• Generalizing this behavior to different rooms, the car, deck, yard, vets office and more will aid in your dogs coping skills.
  • Add white noise to drown out noise for sensitive dogs.
  • Talk to your vet about medication as it is often helpful for dogs who are environmentally worried, or sound sensitive.

Summary: I hope you now have a better idea of why some dogs are predisposed to and suffer from Separation Anxiety Issues.  What to look for in your dogs temperament, and some positive intervention techniques to support your dog. Always be mindful that an underlying medical condition may also be a factor. Inform your vet of your concerns, and seek a professional Dog Behavior Consultant to aid in your dogs training plan.

Dogs who engage in chewing when alone will benefit from a variety of toys options.  Interactive toys that encourage dogs to work for their food keeps their mind engaged.  Chew toys should be safe, appealing, and virtually indestructible. Many chew toys can be stuffed with dog food or healthy treats to increase their appeal. 

Below are a few toy options for you to consider, listed by the Toy Name Description Manufacturer/Website

Bustercube Hard plastic cubes with inner maze.  Slowly dispense kibble when rolled Kruuse  www.bustercube.com

Chewber Durable rubber frisbees  designed for chewing, tossing and tugging     Chewber  www.chewber.com

Classic Kong / Treat Ball Rubber toys with various hollow areas that can be stuffed with food Kong Company  www.kongcompany.com

Nylabone Synthetic and edible bone shaped chew toys Nylabone  www.nylabone.com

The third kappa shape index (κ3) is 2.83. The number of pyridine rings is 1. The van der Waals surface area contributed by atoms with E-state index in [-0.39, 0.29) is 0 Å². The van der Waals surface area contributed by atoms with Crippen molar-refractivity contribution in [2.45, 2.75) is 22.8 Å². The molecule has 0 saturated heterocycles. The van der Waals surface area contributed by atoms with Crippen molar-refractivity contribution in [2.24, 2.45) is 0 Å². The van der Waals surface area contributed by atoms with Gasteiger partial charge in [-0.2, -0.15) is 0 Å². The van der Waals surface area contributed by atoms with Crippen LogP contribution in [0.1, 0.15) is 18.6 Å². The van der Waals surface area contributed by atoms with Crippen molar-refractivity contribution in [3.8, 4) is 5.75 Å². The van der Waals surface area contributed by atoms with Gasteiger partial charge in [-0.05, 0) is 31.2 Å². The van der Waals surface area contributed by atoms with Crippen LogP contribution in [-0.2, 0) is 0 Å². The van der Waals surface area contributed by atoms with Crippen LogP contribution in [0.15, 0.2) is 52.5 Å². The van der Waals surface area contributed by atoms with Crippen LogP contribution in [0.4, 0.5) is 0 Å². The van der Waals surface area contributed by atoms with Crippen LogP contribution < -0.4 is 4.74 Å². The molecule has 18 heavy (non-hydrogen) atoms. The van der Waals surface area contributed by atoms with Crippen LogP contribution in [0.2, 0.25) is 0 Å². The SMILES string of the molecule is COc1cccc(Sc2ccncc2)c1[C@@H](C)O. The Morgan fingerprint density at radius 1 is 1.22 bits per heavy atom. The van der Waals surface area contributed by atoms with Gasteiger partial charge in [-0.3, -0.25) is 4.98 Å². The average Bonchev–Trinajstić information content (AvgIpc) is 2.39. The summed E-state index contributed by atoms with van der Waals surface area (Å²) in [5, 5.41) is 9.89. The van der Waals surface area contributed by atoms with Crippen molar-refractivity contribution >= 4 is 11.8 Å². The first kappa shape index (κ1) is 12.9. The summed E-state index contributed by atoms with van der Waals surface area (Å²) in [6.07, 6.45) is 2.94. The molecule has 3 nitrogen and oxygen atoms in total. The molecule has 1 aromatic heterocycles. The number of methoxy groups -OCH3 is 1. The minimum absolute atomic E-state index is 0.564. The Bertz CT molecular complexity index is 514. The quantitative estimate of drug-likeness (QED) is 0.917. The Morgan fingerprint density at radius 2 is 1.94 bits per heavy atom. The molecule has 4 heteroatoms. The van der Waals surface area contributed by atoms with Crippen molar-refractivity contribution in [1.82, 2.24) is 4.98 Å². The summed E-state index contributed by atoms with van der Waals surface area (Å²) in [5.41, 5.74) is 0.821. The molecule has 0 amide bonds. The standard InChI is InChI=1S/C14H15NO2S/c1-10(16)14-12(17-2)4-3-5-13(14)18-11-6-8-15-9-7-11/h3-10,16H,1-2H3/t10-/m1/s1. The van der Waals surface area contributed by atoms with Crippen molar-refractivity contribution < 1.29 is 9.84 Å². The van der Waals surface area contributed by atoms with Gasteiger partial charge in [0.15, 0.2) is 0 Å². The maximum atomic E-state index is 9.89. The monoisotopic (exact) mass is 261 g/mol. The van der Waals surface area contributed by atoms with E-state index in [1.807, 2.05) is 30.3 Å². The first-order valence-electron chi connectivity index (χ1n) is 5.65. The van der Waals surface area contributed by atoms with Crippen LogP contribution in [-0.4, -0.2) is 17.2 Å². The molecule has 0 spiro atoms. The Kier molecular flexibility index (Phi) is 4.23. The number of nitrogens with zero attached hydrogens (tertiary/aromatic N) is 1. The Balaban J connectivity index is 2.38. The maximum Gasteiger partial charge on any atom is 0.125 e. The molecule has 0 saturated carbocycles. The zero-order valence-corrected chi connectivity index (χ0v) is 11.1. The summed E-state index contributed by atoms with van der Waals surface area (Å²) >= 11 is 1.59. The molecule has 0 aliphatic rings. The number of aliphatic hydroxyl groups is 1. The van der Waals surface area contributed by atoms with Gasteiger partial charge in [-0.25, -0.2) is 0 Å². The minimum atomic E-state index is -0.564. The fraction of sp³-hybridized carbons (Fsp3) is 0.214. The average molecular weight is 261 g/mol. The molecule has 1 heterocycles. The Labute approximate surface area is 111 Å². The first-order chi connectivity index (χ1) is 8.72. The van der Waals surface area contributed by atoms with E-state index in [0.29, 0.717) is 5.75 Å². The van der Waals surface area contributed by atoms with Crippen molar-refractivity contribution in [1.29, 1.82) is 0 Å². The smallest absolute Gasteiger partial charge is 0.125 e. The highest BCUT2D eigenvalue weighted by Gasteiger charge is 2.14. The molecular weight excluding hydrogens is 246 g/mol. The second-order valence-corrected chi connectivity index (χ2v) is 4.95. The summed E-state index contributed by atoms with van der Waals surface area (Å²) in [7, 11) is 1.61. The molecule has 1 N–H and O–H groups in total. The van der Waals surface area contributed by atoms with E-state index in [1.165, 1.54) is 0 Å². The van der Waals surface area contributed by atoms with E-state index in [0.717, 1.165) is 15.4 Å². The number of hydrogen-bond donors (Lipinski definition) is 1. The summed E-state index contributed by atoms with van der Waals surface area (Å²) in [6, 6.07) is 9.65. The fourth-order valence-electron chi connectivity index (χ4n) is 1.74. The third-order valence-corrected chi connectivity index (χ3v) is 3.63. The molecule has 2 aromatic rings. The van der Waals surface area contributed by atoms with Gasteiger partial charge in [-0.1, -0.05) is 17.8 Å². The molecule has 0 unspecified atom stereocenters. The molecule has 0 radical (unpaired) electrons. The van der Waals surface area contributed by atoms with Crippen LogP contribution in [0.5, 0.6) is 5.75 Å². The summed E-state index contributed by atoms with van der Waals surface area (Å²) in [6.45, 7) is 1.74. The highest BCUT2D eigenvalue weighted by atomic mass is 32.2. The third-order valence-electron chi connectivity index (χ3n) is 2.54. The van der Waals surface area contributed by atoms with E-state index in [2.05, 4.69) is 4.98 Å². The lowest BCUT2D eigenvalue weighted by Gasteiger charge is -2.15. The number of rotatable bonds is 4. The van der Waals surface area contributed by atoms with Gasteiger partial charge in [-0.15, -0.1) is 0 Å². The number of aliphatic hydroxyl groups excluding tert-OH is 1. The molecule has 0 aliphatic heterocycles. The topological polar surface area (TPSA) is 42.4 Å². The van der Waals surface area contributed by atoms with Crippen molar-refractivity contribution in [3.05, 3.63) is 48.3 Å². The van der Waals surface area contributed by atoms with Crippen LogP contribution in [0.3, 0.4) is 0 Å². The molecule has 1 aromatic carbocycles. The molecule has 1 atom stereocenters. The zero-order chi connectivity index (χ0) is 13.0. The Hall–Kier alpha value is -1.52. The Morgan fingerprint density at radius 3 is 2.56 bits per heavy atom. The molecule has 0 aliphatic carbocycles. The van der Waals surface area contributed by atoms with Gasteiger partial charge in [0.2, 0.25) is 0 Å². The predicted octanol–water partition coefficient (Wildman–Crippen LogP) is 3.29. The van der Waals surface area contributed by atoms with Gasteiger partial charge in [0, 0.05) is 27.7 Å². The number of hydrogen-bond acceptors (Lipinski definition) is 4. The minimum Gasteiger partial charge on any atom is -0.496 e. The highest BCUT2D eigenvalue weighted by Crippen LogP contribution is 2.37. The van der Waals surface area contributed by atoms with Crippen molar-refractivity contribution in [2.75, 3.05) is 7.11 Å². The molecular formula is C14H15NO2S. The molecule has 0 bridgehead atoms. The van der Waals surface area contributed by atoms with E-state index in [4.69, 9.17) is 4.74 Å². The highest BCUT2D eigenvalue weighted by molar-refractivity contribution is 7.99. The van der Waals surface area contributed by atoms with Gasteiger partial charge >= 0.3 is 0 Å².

Orka Ball / Orka Jack Pliable synthetic hollow toys that can be stuffed with treats   Petstages  www.petstages.com

TireBiter nylon tire-shaped toy can be tossed, tugged, and stuffed with spreadable food Mammoth Pet Products www.mammothpet.com

 

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Why Does My Dog Respond That Way?

Posted on Mar 18, 2018 in Dog Training, Leash Frustration, Leash Training, Posts, Reactive, Training | 0 comments

“Why” your dog may not be able to change her behavior like other dogs…

Have you attended a dog training class, maybe a Leash Lunger or Reactive Dog Class?  You see other dogs in class improving, but your dog continues to scan the environment instead of looking at you.

Some of these dogs still lunge at dogs, but they have met each other and no longer have a need to be persistent.

Where I Start…

When a client brings me a dog, I begin with identifying who the dog is prior to setting any expectations. Each dog is an individual, and will show you how they will respond if you know what to look for. I will share a recent consultation with you below.

Consultation : REACTIVE DOG (short version)

Dog: Stella, 2 year old spayed solid black German Shepherd in good health. Lives with her mom and a 4 year old child who she enjoys being with.